Very helpful to read this to remind myself once again that writers simply write ( and finish most times what they start)!
    Thank you.

  • D.M. Cook says:

    What timely advice– as someone who spent most of their early life being told they were a prodigy, a genius, etc., then going to college and finding myself burnt-out at age 22, I definitely understand that POTENTIAL IS NOTHING WITHOUT PERSISTENCE. Thanks so much for that kick in the ass– now, on to finding a job in this new economy.

    I value your blog very much– first post here though. Just wanted to let you know that I appreciate what you’re doing here, and you’re inspiring all of us.

  • xenia says:

    a short answer to your above question:

    when I was a kid, I was an actor. I mean, professionally – I did commercials, films, TV shows, I was on Home and Away once. I had a small amount of fame, mostly in my hometown. I stopped when I was 18 because I am by nature, intensely shy and counld’t handle the bullying which inevitably comes with children being different from their schoolmates.

    I also won writing contests by the bucketload. I don’t do that anymore either. I hate writing, I always have; I always felt my talent was a curse because my mum pushed me to do stuff I hated!

    I think one answer to your question about “why do talented people give up” might be … when you realise what you want in life, it might not include that which you have always done, just because you have enjoyed it in the past.

    just because you are talented at something, doesn’t mean you enjoy doing it. 🙂

  • Meagan Eve says:

    Thank you so much Chris! I have recently discovered your site and I’m so excited about it!! I found out about you from my younger brother’s friend (and your younger sister), Mary. Awesome site!!

  • Andrea says:

    I am just at the stage where I need to be taking my potential to the next level – everyone says I am pretty good at what I want to be doing (photography) and I have bucket loads of passion, but taking it that one step further, where photography is my career is not that easy. It needs a lot of courage and as you say persistance. I think I have persistence, but I lack a bit on courage.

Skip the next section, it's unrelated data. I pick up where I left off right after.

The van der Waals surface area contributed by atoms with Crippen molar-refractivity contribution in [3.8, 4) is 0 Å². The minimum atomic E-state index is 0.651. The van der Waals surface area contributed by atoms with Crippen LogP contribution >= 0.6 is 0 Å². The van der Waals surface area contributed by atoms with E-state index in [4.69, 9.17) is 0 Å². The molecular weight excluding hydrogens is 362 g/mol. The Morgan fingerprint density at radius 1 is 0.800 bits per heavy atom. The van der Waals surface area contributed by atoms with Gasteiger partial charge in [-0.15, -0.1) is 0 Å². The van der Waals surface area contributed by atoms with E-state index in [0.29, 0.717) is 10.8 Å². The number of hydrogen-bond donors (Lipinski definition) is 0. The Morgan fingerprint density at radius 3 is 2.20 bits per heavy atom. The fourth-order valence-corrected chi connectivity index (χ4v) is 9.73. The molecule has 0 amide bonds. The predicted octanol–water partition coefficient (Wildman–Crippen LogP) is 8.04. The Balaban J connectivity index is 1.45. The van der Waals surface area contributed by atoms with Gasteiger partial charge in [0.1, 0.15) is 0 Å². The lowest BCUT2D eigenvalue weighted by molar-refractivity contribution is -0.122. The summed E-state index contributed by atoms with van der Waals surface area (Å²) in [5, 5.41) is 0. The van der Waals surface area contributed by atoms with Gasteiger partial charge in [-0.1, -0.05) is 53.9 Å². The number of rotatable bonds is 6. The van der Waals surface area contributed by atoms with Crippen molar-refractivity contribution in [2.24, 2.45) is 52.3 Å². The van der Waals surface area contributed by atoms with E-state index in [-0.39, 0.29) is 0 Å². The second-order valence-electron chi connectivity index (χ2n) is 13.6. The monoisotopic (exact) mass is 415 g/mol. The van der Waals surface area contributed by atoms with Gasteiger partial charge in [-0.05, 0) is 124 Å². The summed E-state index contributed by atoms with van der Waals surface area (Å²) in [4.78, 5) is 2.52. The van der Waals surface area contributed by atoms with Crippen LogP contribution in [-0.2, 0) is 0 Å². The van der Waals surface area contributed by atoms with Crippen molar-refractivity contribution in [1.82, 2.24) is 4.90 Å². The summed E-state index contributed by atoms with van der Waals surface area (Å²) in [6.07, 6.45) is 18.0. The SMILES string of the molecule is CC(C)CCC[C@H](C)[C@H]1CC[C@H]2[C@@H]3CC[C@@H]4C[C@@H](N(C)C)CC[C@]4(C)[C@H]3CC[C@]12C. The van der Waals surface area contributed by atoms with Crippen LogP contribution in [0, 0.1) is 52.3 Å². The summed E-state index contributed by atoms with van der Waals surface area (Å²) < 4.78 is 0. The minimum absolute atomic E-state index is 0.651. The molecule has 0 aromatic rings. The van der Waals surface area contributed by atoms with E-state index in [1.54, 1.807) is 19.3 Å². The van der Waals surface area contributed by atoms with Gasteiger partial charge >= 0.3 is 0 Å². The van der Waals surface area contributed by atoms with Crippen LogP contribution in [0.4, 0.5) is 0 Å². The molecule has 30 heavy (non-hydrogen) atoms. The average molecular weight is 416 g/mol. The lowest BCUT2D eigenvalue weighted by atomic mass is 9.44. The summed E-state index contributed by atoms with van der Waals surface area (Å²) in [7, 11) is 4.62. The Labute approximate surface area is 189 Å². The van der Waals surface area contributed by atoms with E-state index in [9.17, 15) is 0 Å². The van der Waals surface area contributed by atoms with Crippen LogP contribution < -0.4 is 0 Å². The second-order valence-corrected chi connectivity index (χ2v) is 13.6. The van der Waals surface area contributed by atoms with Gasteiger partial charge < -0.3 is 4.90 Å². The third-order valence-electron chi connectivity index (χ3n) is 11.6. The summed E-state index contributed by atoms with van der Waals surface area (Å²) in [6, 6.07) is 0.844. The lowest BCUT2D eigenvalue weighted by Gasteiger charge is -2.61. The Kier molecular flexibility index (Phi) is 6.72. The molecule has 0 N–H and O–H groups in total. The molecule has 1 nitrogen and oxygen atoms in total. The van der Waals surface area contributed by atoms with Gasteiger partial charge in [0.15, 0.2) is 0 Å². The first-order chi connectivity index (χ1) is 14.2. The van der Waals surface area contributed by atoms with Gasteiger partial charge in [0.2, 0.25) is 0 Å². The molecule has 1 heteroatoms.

• Sharon Eden says:

    @Eric… I love that book too… so good Chris gave a link.

    And, I think you nailed it, Chris. Talent is not enough… persistance, courage and audacity are two qualities to nurture in ourselves.

    To continue in self-belief and just keep going on going on… To have the courage to keep telling people… millions of them if you can… what you’re doing. And the audacity to promote yourself… a real opportunity with the internet and social media.

    And to give away a piece of your art on Youtube, Slideshare or whatever… so people can taste you. All the while tweeting etc like mad so the world gets to know about it…

    So juicy!

  • JB says:

    Besides the inability to keep going with none to minimal external rewards there is also the day job that saps time, energy and creativity. I’ve been tapped from juggling work, school and still trying to integrate into Spanish culture, and it’s been kicking my artistic ass. But I’m still slugging it out. Although maybe I should do something else? If anyone is willing to take a look and give me an honest, ‘keep going’ or ‘drop it,’ I’d really appreciate it. Chris? Anyone?

  • Bruce Hoag PhD says:

    As you’ve pointed out, it’s ironic that those with the most potential seem to give up before they realize it.

    One possible explanation is that those who have a lot of talent learned things easily at the beginning. It lulled them into the sense that it would always be that way; and so when it got hard, they thought that what they were doing was the wrong thing thing and abandoned it.

    Few people realize how much work is required to make something look or sound easy.

  • Vanessa says: